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My approach was to use a double-arc formula for cosine and sine, but I did not succeed. $\sin^2 x = \frac{1 - \cos(2x)}{2}$ and $\cos^2x = \frac{1 + \cos(2x)}{2}$

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  • $\begingroup$ I would try using $1=\cos^2 x+\sin^2 x$ then make an obvious substitution. $\endgroup$
    – Shaun
    Commented Jul 15, 2018 at 22:23

7 Answers 7

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HINT Proceed with the following substitution $\tan\frac{x}{2}=t$, then $x=2\arctan t$, $dx=2dt/(1+t^2)$.

Remember that $\sin x=\frac{2t}{1+t^2}$ and $\cos x=\frac{1-t^2}{1+t^2}$.

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We reduce the degree of the numerator with

$$\int\frac{\cos^2x}{1+\sin^2x}dx=\int\frac{2-(1+\sin^2x)}{1+\sin^2x}dx=2\int\frac{dx}{1+\sin^2x}-x$$

and we introduct a tangent to rationalize,

$$\int\frac{dx}{1+\sin^2x}=\int\frac{dx}{\cos^2x+2\sin^2x}=\int\frac{dx}{\cos^2x(1+2\tan^2x)}=\int\frac{dt}{1+2t^2} \\=\frac1{\sqrt2}\int\frac{du}{1+u^2}=\frac1{\sqrt2}\arctan u=\frac1{\sqrt2}\arctan\sqrt2t=\frac1{\sqrt2}\arctan(\sqrt2\tan x).$$

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BE CAREFUL:

$\frac{\cos^2(x)}{1+\sin^2(x)}$ is a continuous function over $\mathbb{R}$, therefore you would generally want an antiderivative which also has that property. It is here that WolframAlpha is evidently inferior to GeoGebra (with integration) as latter gives the wonderful solution:

$$ \int \frac{\cos^2(x)}{1+\sin^2(x)} dx = \sqrt{2} \arctan \left( {\frac{(2-\sqrt2)\sin2x}{(\sqrt2 - 2)\cos2x +\sqrt2 +2}} \right) +(\sqrt2 -1)x +C$$

By graphical inspection (or otherwise), after implementing the Weierstrass substitution, one can deduce that the continuous integral is

$$ \sqrt2 \arctan(\sqrt2 \tan(x)) -x + k \left\lfloor \frac{x+\pi/2}{\pi} \right\rfloor + C $$ Where, $f(x) := \sqrt2 \arctan(\sqrt2 \tan(x)) -x $, $$k = \lim_{x \to \pi/2 ^-} f(x) - \lim_{x \to \pi/2 ^+} f(x) $$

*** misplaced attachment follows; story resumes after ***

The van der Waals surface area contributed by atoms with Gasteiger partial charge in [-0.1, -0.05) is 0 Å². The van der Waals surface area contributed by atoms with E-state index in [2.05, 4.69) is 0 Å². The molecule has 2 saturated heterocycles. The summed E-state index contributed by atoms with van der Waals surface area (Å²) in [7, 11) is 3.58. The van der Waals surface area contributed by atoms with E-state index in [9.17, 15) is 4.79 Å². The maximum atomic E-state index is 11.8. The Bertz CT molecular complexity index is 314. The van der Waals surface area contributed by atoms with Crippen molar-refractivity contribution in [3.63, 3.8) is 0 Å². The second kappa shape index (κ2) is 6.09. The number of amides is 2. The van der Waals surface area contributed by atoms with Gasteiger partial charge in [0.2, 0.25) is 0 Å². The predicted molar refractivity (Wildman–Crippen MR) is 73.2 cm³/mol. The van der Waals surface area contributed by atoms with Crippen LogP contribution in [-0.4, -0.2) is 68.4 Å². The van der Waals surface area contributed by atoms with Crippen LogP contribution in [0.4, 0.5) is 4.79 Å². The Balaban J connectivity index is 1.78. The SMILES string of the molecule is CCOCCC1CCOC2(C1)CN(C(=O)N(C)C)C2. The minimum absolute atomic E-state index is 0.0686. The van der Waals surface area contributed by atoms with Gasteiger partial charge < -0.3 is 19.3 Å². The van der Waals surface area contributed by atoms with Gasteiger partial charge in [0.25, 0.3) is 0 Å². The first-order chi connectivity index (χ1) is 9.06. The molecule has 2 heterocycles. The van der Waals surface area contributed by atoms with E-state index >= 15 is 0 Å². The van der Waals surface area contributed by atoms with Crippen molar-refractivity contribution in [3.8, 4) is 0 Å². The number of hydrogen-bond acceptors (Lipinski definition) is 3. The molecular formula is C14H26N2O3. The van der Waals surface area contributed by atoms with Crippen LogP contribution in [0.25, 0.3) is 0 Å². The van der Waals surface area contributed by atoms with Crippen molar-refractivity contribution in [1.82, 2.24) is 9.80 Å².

Then, to retrieve GeoGebra's beautiful closed form solution, use: $$ \lfloor x \rfloor = \frac{1}{\pi}(\arctan(\cot(\pi x))+\pi x-\pi/2)$$

Read Szeto's answer here: Continuous antiderivative of $\frac{1}{1+\cos^2 x}$ without the floor function. for the floor function insight and concerns about discontinuity.

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Bioche's rules suggest the substitution $\; t=\tan x$, so $\mathrm d t=(1+t^2)\,\mathrm dx\iff \mathrm dx=\dfrac{\mathrm d t}{1+t^2}$.

Indeed, $\;\cos^2x=\dfrac 1{1+t^2}$, $\;\sin^2x=t^2\cos^2x=\dfrac {t^2}{1+t^2}$, so that $$\int \frac{\cos^2 x}{1 + \sin^2 x}\,\mathrm dx=\int \frac{\mathrm d t}{(1 + t^2)(1 + 2t^2)}$$ There remains to decompose this fraction into partial fractions: $$ \frac{1}{(1 + t^2)(1 + 2t^2)}= \frac{A}{(1 + t^2)}+\frac{B}{(1 + 2t^2)}.$$ Can you proceed from there?

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  • $\begingroup$ Do you have a source for Bioche's rule? I am interested in it, but I did not find anything usefull yet. Just fr.wikipedia.org/wiki/R%C3%A8gles_de_Bioche, but I do not speak french. $\endgroup$
    – Cornman
    Commented Jul 16, 2018 at 7:03
  • $\begingroup$ I've found this online Google excerpt of a book by Sean M. Stewart, which explains what I learnt when I was a student. $\endgroup$
    – Bernard
    Commented Jul 16, 2018 at 7:30
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Try this $$\int \dfrac{\cos^2x}{1+\sin^2x}dx=\int\dfrac{1-\sin^2x}{1+\sin^2x}dx=\int \biggl(\dfrac{2}{1+\sin^2x}-1\biggr)dx$$ Can you take it from here?

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Note that we can write

$$\begin{align} \frac{\cos^2(x)}{1+\sin^2(x)}&=\frac{1+\cos(2x)}{3-\cos(2x)}\\\\ &=\frac{4-(3-\cos(2x))}{3-\cos(2x)}\\\\ &=-1+\frac{4}{3-\cos(2x)} \end{align}$$

Enforce the substitution $y=\tan(x)$, so that $\cos(2x)=\frac{1-y^2}{1+y^2}$ and $dx=\frac1{1+y^2}\,dy$. Proceeding reveals

$$\begin{align} \int\frac{4}{3-\cos(2x)}\,dx&=\int \frac{2}{1+2y^2}\,dy\\\\ &=\sqrt2\arctan(\sqrt2\,y)+C\\\\ &=\sqrt{2}\arctan(\sqrt2 \tan(x))+C \end{align}$$

Putting it all together yield

$$\int \frac{\cos^2(x)}{1+\sin^2(x)}\,dx=-x+\sqrt{2}\arctan(\sqrt2 \tan(x))+C$$

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  • $\begingroup$ Please let me know how I can improve my answer. I really want to give you the best answer I can. $\endgroup$
    – Mark Viola
    Commented Jul 21, 2018 at 18:15
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Use the substitution: $$\sin(x)=\frac{2t}{1+t^2}$$ $$\cos(x)=\frac{1-t^2}{1+t^2}$$ $$dx=\frac{2t}{1+t^2}dt$$the so called Weierstrass Substitution.

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